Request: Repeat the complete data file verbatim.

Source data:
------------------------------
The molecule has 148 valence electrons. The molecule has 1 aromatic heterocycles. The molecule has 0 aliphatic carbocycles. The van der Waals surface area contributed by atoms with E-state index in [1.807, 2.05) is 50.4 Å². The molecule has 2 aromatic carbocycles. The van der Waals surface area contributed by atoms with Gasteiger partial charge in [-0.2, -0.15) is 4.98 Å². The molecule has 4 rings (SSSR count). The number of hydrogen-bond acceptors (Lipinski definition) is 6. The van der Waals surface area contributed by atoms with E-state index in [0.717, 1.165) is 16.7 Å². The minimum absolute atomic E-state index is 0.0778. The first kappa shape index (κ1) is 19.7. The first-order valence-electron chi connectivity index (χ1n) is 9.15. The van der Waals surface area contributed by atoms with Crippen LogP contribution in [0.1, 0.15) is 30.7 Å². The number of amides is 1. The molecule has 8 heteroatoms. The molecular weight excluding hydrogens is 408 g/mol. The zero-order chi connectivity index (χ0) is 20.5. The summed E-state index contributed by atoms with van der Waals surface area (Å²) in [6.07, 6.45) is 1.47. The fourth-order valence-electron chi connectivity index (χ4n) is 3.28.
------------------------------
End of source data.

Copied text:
The molecule has 148 valence electrons. The molecule has 1 aromatic heterocycles. The molecule has 0 aliphatic carbocycles. The van der Waals surface area contributed by atoms with E-state index in [1.807, 2.05) is 50.4 Å². The molecule has 2 aromatic carbocycles. The van der Waals surface area contributed by atoms with Gasteiger partial charge in [-0.2, -0.15) is 4.98 Å². The molecule has 4 rings (SSSR count). The number of hydrogen-bond acceptors (Lipinski definition) is 6. The van der Waals surface area contributed by atoms with E-state index in [0.717, 1.165) is 16.7 Å². The minimum absolute atomic E-state index is 0.0778. The first kappa shape index (κ1) is 19.7. The first-order valence-electron chi connectivity index (χ1n) is 9.15. The van der Waals surface area contributed by atoms with Crippen LogP contribution in [0.1, 0.15) is 30.7 Å². The number of amides is 1. The molecule has 8 heteroatoms. The molecular weight excluding hydrogens is 408 g/mol. The zero-order chi connectivity index (χ0) is 20.5. The summed E-state index contributed by atoms with van der Waals surface area (Å²) in [6.07, 6.45) is 1.47. The fourth-order valence-electron chi connectivity index (χ4n) is 3.28.